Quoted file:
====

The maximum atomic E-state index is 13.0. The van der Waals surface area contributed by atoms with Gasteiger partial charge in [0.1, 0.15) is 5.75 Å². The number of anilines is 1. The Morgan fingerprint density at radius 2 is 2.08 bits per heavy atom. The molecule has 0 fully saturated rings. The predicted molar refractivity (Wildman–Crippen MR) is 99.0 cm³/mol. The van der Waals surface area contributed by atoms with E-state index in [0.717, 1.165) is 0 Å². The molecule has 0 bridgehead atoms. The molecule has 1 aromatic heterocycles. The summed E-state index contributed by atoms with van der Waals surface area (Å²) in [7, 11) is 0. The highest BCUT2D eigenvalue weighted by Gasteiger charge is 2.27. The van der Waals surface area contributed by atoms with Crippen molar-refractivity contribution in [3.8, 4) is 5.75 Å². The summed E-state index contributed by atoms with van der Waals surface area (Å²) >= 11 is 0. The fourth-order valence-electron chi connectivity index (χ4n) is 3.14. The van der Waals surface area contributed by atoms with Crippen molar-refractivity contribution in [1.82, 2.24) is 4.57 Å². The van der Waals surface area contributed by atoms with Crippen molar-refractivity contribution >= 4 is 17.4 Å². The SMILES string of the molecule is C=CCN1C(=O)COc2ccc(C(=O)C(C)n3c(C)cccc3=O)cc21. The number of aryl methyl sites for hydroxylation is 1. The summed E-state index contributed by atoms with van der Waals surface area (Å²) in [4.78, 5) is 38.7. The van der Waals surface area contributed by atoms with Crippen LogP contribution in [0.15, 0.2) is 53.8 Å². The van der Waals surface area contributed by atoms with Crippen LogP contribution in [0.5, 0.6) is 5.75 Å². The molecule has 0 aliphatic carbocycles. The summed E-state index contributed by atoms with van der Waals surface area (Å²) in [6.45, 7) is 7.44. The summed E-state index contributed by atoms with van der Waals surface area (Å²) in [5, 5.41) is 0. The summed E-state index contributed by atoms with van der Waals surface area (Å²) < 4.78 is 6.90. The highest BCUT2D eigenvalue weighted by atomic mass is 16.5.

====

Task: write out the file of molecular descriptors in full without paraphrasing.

The maximum atomic E-state index is 13.0. The van der Waals surface area contributed by atoms with Gasteiger partial charge in [0.1, 0.15) is 5.75 Å². The number of anilines is 1. The Morgan fingerprint density at radius 2 is 2.08 bits per heavy atom. The molecule has 0 fully saturated rings. The predicted molar refractivity (Wildman–Crippen MR) is 99.0 cm³/mol. The van der Waals surface area contributed by atoms with E-state index in [0.717, 1.165) is 0 Å². The molecule has 0 bridgehead atoms. The molecule has 1 aromatic heterocycles. The summed E-state index contributed by atoms with van der Waals surface area (Å²) in [7, 11) is 0. The highest BCUT2D eigenvalue weighted by Gasteiger charge is 2.27. The van der Waals surface area contributed by atoms with Crippen molar-refractivity contribution in [3.8, 4) is 5.75 Å². The summed E-state index contributed by atoms with van der Waals surface area (Å²) >= 11 is 0. The fourth-order valence-electron chi connectivity index (χ4n) is 3.14. The van der Waals surface area contributed by atoms with Crippen molar-refractivity contribution in [1.82, 2.24) is 4.57 Å². The van der Waals surface area contributed by atoms with Crippen molar-refractivity contribution >= 4 is 17.4 Å². The SMILES string of the molecule is C=CCN1C(=O)COc2ccc(C(=O)C(C)n3c(C)cccc3=O)cc21. The number of aryl methyl sites for hydroxylation is 1. The summed E-state index contributed by atoms with van der Waals surface area (Å²) in [4.78, 5) is 38.7. The van der Waals surface area contributed by atoms with Crippen LogP contribution in [0.15, 0.2) is 53.8 Å². The van der Waals surface area contributed by atoms with Crippen LogP contribution in [0.5, 0.6) is 5.75 Å². The molecule has 0 aliphatic carbocycles. The summed E-state index contributed by atoms with van der Waals surface area (Å²) in [6.45, 7) is 7.44. The summed E-state index contributed by atoms with van der Waals surface area (Å²) in [5, 5.41) is 0. The summed E-state index contributed by atoms with van der Waals surface area (Å²) < 4.78 is 6.90. The highest BCUT2D eigenvalue weighted by atomic mass is 16.5.